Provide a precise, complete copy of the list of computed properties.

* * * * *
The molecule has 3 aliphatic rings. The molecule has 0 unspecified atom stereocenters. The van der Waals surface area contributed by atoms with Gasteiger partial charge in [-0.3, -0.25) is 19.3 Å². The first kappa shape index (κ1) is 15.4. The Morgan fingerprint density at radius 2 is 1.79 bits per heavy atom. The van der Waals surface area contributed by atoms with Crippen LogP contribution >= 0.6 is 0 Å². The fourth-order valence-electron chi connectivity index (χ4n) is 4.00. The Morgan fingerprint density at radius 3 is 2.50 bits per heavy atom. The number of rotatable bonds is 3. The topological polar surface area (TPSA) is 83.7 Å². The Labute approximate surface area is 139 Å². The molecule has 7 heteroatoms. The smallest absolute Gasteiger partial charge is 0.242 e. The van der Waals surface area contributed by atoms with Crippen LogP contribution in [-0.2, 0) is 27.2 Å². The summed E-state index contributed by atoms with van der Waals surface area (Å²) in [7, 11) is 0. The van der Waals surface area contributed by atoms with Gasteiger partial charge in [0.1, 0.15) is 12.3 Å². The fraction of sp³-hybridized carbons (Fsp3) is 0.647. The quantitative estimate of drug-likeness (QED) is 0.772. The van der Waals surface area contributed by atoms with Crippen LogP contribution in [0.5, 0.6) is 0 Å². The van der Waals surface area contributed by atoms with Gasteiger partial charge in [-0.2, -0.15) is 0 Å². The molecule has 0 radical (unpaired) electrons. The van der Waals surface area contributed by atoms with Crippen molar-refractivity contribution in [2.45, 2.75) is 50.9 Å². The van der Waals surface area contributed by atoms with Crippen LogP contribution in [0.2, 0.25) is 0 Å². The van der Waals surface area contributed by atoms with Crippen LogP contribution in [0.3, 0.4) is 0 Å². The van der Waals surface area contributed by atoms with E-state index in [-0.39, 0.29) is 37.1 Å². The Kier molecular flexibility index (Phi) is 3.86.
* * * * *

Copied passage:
The molecule has 3 aliphatic rings. The molecule has 0 unspecified atom stereocenters. The van der Waals surface area contributed by atoms with Gasteiger partial charge in [-0.3, -0.25) is 19.3 Å². The first kappa shape index (κ1) is 15.4. The Morgan fingerprint density at radius 2 is 1.79 bits per heavy atom. The van der Waals surface area contributed by atoms with Crippen LogP contribution >= 0.6 is 0 Å². The fourth-order valence-electron chi connectivity index (χ4n) is 4.00. The Morgan fingerprint density at radius 3 is 2.50 bits per heavy atom. The number of rotatable bonds is 3. The topological polar surface area (TPSA) is 83.7 Å². The Labute approximate surface area is 139 Å². The molecule has 7 heteroatoms. The smallest absolute Gasteiger partial charge is 0.242 e. The van der Waals surface area contributed by atoms with Crippen LogP contribution in [-0.2, 0) is 27.2 Å². The summed E-state index contributed by atoms with van der Waals surface area (Å²) in [7, 11) is 0. The van der Waals surface area contributed by atoms with Gasteiger partial charge in [0.1, 0.15) is 12.3 Å². The fraction of sp³-hybridized carbons (Fsp3) is 0.647. The quantitative estimate of drug-likeness (QED) is 0.772. The van der Waals surface area contributed by atoms with Crippen LogP contribution in [0.5, 0.6) is 0 Å². The van der Waals surface area contributed by atoms with Gasteiger partial charge in [-0.2, -0.15) is 0 Å². The molecule has 0 radical (unpaired) electrons. The van der Waals surface area contributed by atoms with Crippen molar-refractivity contribution in [2.45, 2.75) is 50.9 Å². The van der Waals surface area contributed by atoms with Crippen LogP contribution in [0.2, 0.25) is 0 Å². The van der Waals surface area contributed by atoms with Crippen LogP contribution in [0.3, 0.4) is 0 Å². The van der Waals surface area contributed by atoms with E-state index in [-0.39, 0.29) is 37.1 Å². The Kier molecular flexibility index (Phi) is 3.86.